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Vitamin and mineral deficiency testing

Vitamins

Organic chemical compounds are called vitamins when the body cannot make the compound in sufficient quantities. Then the compound must be obtained through diet. Vitamins are classified by biological and chemical activity, and not by their molecular structure. Each vitamin name refers to a number of compounds that all show the same biological activity. The term “vitamin” does not apply to dietary minerals, essential fatty acids, and essential amino acids.

Organic chemical compounds have diverse biochemical functions in your body, from hormone-like regulation of mineral metabolism (vitamin D) to regulation of cell and tissue growth and differentiation (vitamin A). Some vitamins, e.g. vitamin E and sometimes vitamin C, act as antioxidants. The B complex vitamins, the largest number of vitamins, function as coenzymes or substances that help enzymes as catalysts in metabolism.

Until the mid-1930s, vitamins were obtained solely through food, and changes in diet…for instance seasonally…usually greatly altered the vitamins ingested. Now, vitamins have been produced as chemicals as inexpensive semisynthetic and synthetic source multivitamin supplements and additives.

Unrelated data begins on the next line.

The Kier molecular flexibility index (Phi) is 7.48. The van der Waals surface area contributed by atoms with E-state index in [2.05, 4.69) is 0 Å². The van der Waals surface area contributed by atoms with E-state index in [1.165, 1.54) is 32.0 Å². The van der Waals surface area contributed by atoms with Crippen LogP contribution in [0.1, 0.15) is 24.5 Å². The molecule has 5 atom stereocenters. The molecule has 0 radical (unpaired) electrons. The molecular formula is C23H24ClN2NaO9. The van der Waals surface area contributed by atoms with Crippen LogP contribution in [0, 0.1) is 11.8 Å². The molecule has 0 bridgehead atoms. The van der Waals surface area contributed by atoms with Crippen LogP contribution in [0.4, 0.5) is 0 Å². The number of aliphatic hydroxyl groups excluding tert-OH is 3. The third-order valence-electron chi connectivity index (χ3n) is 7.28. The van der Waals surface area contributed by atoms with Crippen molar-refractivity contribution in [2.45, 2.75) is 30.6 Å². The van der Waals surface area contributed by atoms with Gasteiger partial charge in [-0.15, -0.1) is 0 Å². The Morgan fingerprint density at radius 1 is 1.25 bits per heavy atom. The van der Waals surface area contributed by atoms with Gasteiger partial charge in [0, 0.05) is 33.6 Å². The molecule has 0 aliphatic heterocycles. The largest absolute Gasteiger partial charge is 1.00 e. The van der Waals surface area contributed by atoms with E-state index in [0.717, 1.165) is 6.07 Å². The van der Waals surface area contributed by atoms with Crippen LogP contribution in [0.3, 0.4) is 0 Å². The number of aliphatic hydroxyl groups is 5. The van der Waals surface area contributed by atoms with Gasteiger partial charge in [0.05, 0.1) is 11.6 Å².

A vitamin deficiency can cause a disease or syndrome, usually referring to a long-term deficiency of the vitamin. A primary deficiency is caused by inadequate nutrition. Secondary deficiencies and underlying disorders may be caused by malabsorption, metabolic, or the result of lifestyle choices including smoking and alcohol consumption.

Mineral deficiency

Dietary minerals are micronutrients that are needed for your body’s proper health. A deficiency may be caused by poor diet, impaired uptake of minerals, or a dysfunction in use of the mineral after it is absorbed. These deficiencies cause many disorders including anemia and goiter, and may be called by the mineral that is deficient, as zinc deficiency, iron deficiency, and magnesium deficiency.

Testing for vitamin and mineral deficiency

Vitamin and nutrition blood tests can detect gluten, minerals, iron, calcium, and other deficiencies, telling you which vitamins you lack and which you are getting enough of through natural sources.

A micronutrient test will comprehensively measure essential micronutrients. Such a test can provide the basis for a personalized, functional approach in addressing many metabolic disorders and micronutrient deficiencies. Based on the test results, your supplements and diet changes will support your comprehensive treatment plan.

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